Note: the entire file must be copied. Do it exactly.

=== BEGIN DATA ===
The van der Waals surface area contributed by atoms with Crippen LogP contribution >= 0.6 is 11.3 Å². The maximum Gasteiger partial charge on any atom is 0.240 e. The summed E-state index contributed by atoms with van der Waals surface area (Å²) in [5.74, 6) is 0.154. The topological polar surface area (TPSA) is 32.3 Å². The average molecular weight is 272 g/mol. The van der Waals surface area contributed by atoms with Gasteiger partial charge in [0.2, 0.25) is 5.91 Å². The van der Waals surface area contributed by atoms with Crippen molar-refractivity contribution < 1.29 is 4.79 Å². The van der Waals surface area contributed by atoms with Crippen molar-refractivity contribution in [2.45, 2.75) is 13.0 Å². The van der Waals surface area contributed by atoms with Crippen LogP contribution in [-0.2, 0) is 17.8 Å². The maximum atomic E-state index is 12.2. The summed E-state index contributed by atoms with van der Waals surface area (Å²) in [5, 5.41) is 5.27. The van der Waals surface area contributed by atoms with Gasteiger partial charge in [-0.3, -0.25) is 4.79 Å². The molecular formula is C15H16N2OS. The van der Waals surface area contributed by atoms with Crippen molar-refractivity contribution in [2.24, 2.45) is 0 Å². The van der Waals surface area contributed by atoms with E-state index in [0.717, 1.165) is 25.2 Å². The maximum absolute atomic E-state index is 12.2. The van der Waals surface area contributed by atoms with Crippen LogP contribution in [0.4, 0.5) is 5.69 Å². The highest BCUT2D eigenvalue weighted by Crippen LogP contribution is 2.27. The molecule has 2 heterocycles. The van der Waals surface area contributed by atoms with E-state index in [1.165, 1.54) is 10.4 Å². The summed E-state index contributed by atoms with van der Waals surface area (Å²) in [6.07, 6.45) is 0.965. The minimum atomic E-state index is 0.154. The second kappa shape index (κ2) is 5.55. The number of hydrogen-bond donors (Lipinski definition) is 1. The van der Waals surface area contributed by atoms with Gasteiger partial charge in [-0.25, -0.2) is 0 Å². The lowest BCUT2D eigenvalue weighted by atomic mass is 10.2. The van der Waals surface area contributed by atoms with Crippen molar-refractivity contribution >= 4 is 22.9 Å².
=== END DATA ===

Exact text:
The van der Waals surface area contributed by atoms with Crippen LogP contribution >= 0.6 is 11.3 Å². The maximum Gasteiger partial charge on any atom is 0.240 e. The summed E-state index contributed by atoms with van der Waals surface area (Å²) in [5.74, 6) is 0.154. The topological polar surface area (TPSA) is 32.3 Å². The average molecular weight is 272 g/mol. The van der Waals surface area contributed by atoms with Gasteiger partial charge in [0.2, 0.25) is 5.91 Å². The van der Waals surface area contributed by atoms with Crippen molar-refractivity contribution < 1.29 is 4.79 Å². The van der Waals surface area contributed by atoms with Crippen molar-refractivity contribution in [2.45, 2.75) is 13.0 Å². The van der Waals surface area contributed by atoms with Crippen LogP contribution in [-0.2, 0) is 17.8 Å². The maximum atomic E-state index is 12.2. The summed E-state index contributed by atoms with van der Waals surface area (Å²) in [5, 5.41) is 5.27. The van der Waals surface area contributed by atoms with Gasteiger partial charge in [-0.3, -0.25) is 4.79 Å². The molecular formula is C15H16N2OS. The van der Waals surface area contributed by atoms with Crippen molar-refractivity contribution in [2.24, 2.45) is 0 Å². The van der Waals surface area contributed by atoms with E-state index in [0.717, 1.165) is 25.2 Å². The maximum absolute atomic E-state index is 12.2. The van der Waals surface area contributed by atoms with Crippen LogP contribution in [0.4, 0.5) is 5.69 Å². The highest BCUT2D eigenvalue weighted by Crippen LogP contribution is 2.27. The molecule has 2 heterocycles. The van der Waals surface area contributed by atoms with E-state index in [1.165, 1.54) is 10.4 Å². The summed E-state index contributed by atoms with van der Waals surface area (Å²) in [6.07, 6.45) is 0.965. The minimum atomic E-state index is 0.154. The second kappa shape index (κ2) is 5.55. The number of hydrogen-bond donors (Lipinski definition) is 1. The van der Waals surface area contributed by atoms with Gasteiger partial charge in [-0.25, -0.2) is 0 Å². The lowest BCUT2D eigenvalue weighted by atomic mass is 10.2. The van der Waals surface area contributed by atoms with Crippen molar-refractivity contribution >= 4 is 22.9 Å².